Those participating in the Fenestration and Glazing Industry Alliance (FGIA) Virtual Fall Conference heard from an architect and engineer about commercial design trends. William Babbington, AIA, PE, LEED AP BD+C, at Studio NYL, shared insights into some of the more frequently seen and requested exterior trends within fenestration and glazing, including frameless glass options, bird-friendly glass and more.
Babbington described Studio NYL as “design oriented, but also collaborative with architects and fabricators.” To understand trends, Babbington said, one needs to understand goals and drivers behind them. “Typically, these are energy, durability and comfort,” he says. With this, Babbington shared several patterns he is seeing.
Frameless Glass Options
While Babbington conceded that going frameless is not the least expensive option, he recommended fabricators and installers get more comfortable with the concept. “We have been seeing more and more of them out there,” he says. “Put insurance on it until you get comfortable with it.”
One advantage of frameless glass, according to Babbington, is that the visual appeal can stand out. “You are paying for all that glass, so let’s actually see it,” he says. “Get as much of the frame obstruction out of the way.”
Babbington hopes to see more work being done with fused glass corners in the future. “This is how can we be more thermally efficient and also let glass do what it does best, which is allow transparency.”
Vacuum Insulated Glazing Units
Another product Babbington recommended manufacturers research is vacuum insulated glazing (VIG) units. “Start on the smaller production level and learn the technology and quality control,” suggests Babbington. “You’re looking at a much higher thermal performance and a much smaller area.” Using these products in historic projects, or those in which the load cannot be increased from a structural standpoint, one can upgrade the energy efficiency without having do a full-structural retrofit, said Babbington.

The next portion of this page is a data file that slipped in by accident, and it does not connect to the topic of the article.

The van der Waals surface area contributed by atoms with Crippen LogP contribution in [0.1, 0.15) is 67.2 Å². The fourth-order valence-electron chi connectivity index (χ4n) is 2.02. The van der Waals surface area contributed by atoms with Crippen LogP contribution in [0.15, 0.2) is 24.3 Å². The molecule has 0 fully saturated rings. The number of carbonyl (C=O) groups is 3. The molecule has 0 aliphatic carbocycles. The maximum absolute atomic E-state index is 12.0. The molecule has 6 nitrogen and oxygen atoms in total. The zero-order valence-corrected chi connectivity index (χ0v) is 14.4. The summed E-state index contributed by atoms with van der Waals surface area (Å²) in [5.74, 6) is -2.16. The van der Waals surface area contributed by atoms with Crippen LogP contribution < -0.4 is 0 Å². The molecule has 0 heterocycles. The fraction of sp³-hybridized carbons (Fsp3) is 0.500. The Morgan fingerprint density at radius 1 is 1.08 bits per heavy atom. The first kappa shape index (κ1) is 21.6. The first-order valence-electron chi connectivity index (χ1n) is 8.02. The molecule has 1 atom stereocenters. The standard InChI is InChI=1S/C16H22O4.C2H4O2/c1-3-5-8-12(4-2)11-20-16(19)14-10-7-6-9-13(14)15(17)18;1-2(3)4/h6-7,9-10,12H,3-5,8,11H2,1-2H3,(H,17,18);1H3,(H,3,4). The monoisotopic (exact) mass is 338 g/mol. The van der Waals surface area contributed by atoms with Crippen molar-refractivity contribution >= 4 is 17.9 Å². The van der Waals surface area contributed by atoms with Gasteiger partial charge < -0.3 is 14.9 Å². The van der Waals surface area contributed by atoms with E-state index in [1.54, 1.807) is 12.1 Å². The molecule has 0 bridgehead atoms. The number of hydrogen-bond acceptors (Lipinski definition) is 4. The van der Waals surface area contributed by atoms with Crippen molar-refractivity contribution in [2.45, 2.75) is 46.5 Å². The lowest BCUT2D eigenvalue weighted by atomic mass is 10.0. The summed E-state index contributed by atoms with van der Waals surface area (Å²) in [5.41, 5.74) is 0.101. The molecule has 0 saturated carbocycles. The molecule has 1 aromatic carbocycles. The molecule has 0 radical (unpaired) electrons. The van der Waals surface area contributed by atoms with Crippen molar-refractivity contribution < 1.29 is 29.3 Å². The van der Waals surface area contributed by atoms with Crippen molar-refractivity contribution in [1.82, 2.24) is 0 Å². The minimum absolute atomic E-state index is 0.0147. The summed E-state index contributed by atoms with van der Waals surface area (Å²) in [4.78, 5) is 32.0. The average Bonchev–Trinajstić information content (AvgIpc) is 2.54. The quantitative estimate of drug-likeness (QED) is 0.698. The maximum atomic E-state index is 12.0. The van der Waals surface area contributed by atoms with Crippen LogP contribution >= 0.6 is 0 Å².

Bird-friendly glass is getting more traction, especially in California and New York, reported Babbington. “It works for bird strike prevention. And the industry is offering more options to bring to market and making designers and owners more aware of it,” says Babbington. He suggested designers work bird-friendly glass into their designs. “Municipalities recognize the importance of it, but they are making it an attainable requirement,” says Babbington.
Babbington reported those working to update codes are doing their best to simplify things. “I know people focusing on fenestration are trying to make it much more straight-forward at least on the prescriptive paths,” he says. “We are seeing more energy models being done on the buildings, allowing us to be more accurate in terms of the actual anergy performance.”
Additionally, Babbington noted that communication gaps between the manufacturer, fabricator, installer and designer are all getting much tighter. “That’s really resulting in a better product in the end,” he states and used the example of manufacturers making high-performing glass that also has the benefit of visual clarity. “Manufacturers are getting much savvier in terms of increasing glass flatness and clarity in a consistent manner,” he notes.